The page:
A three-judge panel of the 9th U.S. Circuit Court of Appeals in San Francisco ordered the federal agency to show that 10 pending cases in California and Washington state violated medical marijuana laws in those states before continuing with prosecutions…
❝ Marijuana remains illegal under federal law, but Congress has barred the Justice Department from spending money to prevent states from regulating the use or sale of medical pot.
Federal prosecutors argued unsuccessfully that Congress meant only to bar the department from taking legal action against states and that it could still prosecute individuals who violate federal marijuana laws. The court rejected that, saying that medical marijuana-based prosecutions prevent the states from giving full effect to their own measures…
❝ Federal prosecutors could ask the 9th Circuit to reconsider the case or petition the U.S. Supreme Court to take up the issue. Justice Department spokesman Peter Carr said officials are still reviewing the decision.
Marijuana activists and lawyers representing medical pot suppliers say the ruling is a significant addition to the growing support for broad legalization of the drug. Marijuana is legal for medicinal or recreational use in 25 states and the District of Columbia. In addition, ten states have marijuana legalizations measures on the November ballot…
Hey, it’s a HUGE election year. So, we have at least four choices among the two old parties: Liberals who support freedom to choose to partake of Freedom Weed; Liberals who fear the religious conservatives in their district and will cop out as usual; Conservatives enlightened sufficiently to consult scientists and physicians on matters of the Demon Weed; Conservatives in bed with every demented religious fundamentalist who promises to deliver a churchload of votes – and forgiveness for decades of corruption and fraud.
❝ There’s a body of research showing that painkiller abuse and overdose are lower in states with medical marijuana laws. These studies have generally assumed that when medical marijuana is available, pain patients are increasingly choosing pot over powerful and deadly prescription narcotics. But that’s always been just an assumption.
Now a new study, released in the journal Health Affairs, validates these findings by providing clear evidence of a missing link in the causal chain running from medical marijuana to falling overdoses. Ashley and W. David Bradford, a daughter-father pair of researchers at the University of Georgia, scoured the database of all prescription drugs paid for under Medicare Part D from 2010 to 2013.
❝ They found that, in the 17 states with a medical-marijuana law in place by 2013, prescriptions for painkillers and other classes of drugs fell sharply compared with states that did not have a medical-marijuana law. The drops were quite significant: In medical-marijuana states, the average doctor prescribed 265 fewer doses of antidepressants each year, 486 fewer doses of seizure medication, 541 fewer anti-nausea doses and 562 fewer doses of anti-anxiety medication.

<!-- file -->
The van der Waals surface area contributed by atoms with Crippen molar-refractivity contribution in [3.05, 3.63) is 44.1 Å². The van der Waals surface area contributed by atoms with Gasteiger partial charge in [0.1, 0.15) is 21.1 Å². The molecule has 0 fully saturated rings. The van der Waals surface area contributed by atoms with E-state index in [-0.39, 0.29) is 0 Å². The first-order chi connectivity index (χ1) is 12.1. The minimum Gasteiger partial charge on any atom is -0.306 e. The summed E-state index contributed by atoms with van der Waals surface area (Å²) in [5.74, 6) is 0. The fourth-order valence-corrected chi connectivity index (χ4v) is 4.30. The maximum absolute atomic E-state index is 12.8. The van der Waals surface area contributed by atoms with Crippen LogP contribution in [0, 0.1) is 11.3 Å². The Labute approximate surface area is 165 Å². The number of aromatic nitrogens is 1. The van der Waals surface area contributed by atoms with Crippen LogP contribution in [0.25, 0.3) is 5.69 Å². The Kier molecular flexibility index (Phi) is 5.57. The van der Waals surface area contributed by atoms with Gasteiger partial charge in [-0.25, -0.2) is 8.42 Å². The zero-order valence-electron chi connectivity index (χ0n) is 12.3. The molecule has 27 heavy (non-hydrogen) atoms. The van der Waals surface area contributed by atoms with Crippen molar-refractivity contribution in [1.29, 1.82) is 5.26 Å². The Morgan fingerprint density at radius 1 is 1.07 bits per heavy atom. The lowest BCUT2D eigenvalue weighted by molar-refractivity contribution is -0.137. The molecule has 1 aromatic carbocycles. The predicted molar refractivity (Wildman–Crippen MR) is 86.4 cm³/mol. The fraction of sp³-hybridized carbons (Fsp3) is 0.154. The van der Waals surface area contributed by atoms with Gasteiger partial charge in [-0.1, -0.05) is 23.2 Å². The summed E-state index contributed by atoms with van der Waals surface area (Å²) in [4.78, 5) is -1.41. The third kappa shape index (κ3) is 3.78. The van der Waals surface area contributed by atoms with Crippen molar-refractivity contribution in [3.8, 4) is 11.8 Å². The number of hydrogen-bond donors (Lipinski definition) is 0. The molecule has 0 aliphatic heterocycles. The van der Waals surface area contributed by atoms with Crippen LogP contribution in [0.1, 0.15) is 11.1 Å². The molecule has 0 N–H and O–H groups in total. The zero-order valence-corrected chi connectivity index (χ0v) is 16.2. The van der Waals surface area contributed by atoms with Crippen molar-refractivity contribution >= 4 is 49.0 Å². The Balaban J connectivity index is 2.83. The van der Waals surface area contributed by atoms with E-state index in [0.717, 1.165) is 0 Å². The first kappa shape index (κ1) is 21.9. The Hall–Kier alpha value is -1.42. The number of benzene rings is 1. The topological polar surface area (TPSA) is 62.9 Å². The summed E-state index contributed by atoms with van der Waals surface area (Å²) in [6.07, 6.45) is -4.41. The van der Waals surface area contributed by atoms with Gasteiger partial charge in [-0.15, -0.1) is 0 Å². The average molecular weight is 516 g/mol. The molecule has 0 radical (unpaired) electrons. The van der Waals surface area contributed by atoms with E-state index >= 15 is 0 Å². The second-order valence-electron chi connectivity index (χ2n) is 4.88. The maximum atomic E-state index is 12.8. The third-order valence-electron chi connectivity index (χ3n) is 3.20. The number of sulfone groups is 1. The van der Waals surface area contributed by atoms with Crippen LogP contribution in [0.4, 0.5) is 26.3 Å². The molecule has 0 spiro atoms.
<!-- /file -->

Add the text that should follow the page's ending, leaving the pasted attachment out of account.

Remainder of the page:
But most strikingly, the typical physician in a medical-marijuana state prescribed 1,826 fewer doses of painkillers in a given year.
The hypocritical oath of our pharmaceutical industry is “Do nothing without being assured a profit!”
❝Colombia’s President Juan Manuel Santos has signed a decree legalizing the growing and sale of marijuana for medical purposes, a dramatic shift in a country long identified with US-backed policies to stamp out drug crops.
Santos said the new regulatory framework was long overdue given that Colombians had been consuming marijuana and marijuana-based products in a legal void for years…
With the new rules, Colombia joins countries from Mexico to Chile that have experimented with legalization or decriminalization as part of a wave of changing attitudes toward drug use and policies to combat it in Latin America…
❝Proponents of the new approach say as many as 400,000 Colombians suffering from epilepsy and other ailments could benefit from the clearer regulatory framework.
Colombians for two decades have been allowed to possess small quantities of any narcotic for personal use due to a series of constitutional court rulings guaranteeing the “free development of one’s personality”.
But the congress and the executive branch have been loath to endorse such views, in part because of officials’ skittishness about showing any weakness in a country that is the biggest supplier of cocaine to the US…
❝President Santos, who has acknowledged smoking pot as a journalism student in the 1970s at the University of Kansas, repeated his commitment that the new rules only apply for medical and scientific purposes, not recreational use.
Well, that’s his position this week. Maybe – when Obama isn’t looking – he’ll let a little more reality sneak into law in Colombia, eh?